Kronig-Penney model of 1d localization

Numerical experiments » Kronig-Penney model of 1d localization

  • Click on figure  to see the distribution of -log(T)
    Click on figure to see the distribution of -log(T)
  • Click on figure to see results of extended Kronig-Penney
    Click on figure to see results of extended Kronig-Penney

Numerical experiments with the disordered Kronig-Penney model

The Kronig-Penney model is a 1d (quantum) system with a series of identical obstacles, all with the same reflection and transmission coefficients. In the disordered version, the relative distances are random variables with a dispersion much larger than the wavelength, so that one can use a random uniform distribution of phase between consecutive scatterers.

The script computes the total transmission using the transfer matrix method. Here, matrices are 2x2. For the scattering by an element, is has the simplest form [[1/t,ir/t],[-ir/t,1/t]] where r is the (real) reflection coefficient and t the (real) transmission coefficient. It corresponds to the simplest scattering matrix S=[[ir,t],[t,ir]] compatible with unitarity S^{dagger}S=1 and time-reversal symmetry (S symmetric), provided that r**2+t**2=1. For free propagation between scatterers, the transfer matrix is diagonal [[exp(i*phi),0],[0,exp(-i*phi)]] with phi a random variable uniformly chosen in [0,2*pi].
The script simply chain scattering and free propagation events and computes the global transmission, or the transmission along the chain.

Usage (4 parameters): L r nr savepsi

   L: system size
   r: reflection coefficient
   nr: number of disorder realizations
   switch savepsi: 1 for saving the log(transmission) along each sample
                                 (with a small number of realizations)
                                 the results are saved in the file log_local_transmission.dat
                            0 for saving only the log(total transmission)
                                 for each sample (with a large number of realizations)
                                 the results are saved in the file log_transmission.dat                    

In addition, few average values are printed
One goal of this script is to demonstrate that Anderson exponential localization is the generic behavior, that is that the transmission decreases exponentially with the system size L, in contrast with classical dynamics where it decays like 1/L.
The localization length is given by  1/|log(1-r**2)| approx 1/r**2 for small r.                    

1. Thin medium

We take r=0.1 (reflection for the wave AMPLITUDE). The probability of reflection is r**2=0.01 on each obstacle. If we take 10 obstacles, we expect altogether a large total transmission. Run the script with:
   python  10 0.1 10 1              
See that it is indeed the case.
To get more data on the distribution of transmission:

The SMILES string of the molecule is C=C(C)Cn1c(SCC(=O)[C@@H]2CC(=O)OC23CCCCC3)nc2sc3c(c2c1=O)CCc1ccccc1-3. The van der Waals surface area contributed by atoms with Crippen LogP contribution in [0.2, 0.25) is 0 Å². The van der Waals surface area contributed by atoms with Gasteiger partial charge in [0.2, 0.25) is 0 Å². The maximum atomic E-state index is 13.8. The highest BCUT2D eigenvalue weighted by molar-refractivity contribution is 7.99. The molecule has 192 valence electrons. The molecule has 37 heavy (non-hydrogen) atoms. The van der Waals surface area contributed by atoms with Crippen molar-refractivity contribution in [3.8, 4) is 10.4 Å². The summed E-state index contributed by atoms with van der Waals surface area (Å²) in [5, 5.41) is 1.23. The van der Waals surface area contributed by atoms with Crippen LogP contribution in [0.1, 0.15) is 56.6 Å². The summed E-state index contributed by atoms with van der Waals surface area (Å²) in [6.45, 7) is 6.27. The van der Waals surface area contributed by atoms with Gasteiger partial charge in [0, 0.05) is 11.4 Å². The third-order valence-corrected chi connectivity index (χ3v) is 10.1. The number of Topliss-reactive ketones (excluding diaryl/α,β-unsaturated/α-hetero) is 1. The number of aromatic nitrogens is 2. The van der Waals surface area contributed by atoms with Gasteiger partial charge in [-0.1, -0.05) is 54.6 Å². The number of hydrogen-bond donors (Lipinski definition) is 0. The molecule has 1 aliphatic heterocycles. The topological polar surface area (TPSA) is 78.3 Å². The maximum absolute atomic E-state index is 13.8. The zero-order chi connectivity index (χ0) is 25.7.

python  10 0.1 10000 0
Build an histogram of -log(transmission). What is the theoretical prediction?  Are fluctuations strong?

2. Thick medium

We still take r=0.1, but now with 1000 obstacles:
    python  1000 0.1 10 1
Look at the log(transmission) vs. position, then transmission vs. position. What do you conclude about fluctuations?

In order to be more quantitative, run plenty of realizations
     python  1000 0.1 1000 0 
or even (takes slighly more than 1 minute on a decent computer)
     python  1000 0.1 10000 0
Build an histogram of log(T) (T is the transmission). You should find something similar to the figure below. The theoretical prediction for the localization length is xi=1/|log(1-r**2)| approx 1/r**2.
How does it compare with the numerical results? What do you think of fluctuations?

3. Fluctuations in a thick medium

Still for r=0.1 and 1000 obstacles:

  • What is the most probable log(T)?
  • What is the average transmission? Estimate it with 100 disorder realizations, and rerun again with 100 other realizations. What do you observe? How many realizations are needed to obtain a decent estimate of the average transmission.
  • Compare the most probable and the average transmission.
  • In the limit of large thickness t=L/xi, the distribution of log(T) is approximately normal, given by  P(log(T)) = frac{1}{2sqrt{pi t}} exp(-frac{(log T+t)^2}{4t})

How does it compare with your results? At any thickness, the DMPK method makes it possible to compute exactly the full distribution, see DMPK equations . Compare with your results.

4. Universality of the fluctuations

The fluctuations and the distributions are supposed not to depend on the microscopic details of the model, but only on the thickness t=L/xi, provided xi is larger than any microscopic length (here 1).
Check that the same distribution of transmission is obtained for r=0.5, for t=10.
One may also consider several extensions of the Kronig-Penney model:

  • Obstacles are not all identical, but with a random distribution of reflection coefficient r (for example a normal distribution).
  • Phases are not uniformly distributed in [-pi,+pi] but in a smaller interval, such as [-pi/4,pi/4].
  • Phases are distributed with a normal distribution, with sigma=pi/4.

Modify the script to run these extended Kronig-Penney models and compute the transmission distributions at t=L/xi=10 (xi may depend on the model).


Warning: For some stupid reason, the CMS of this Web site refuses files with the .py extension. Thus, you have to manually rename the file, changing the final _py to .py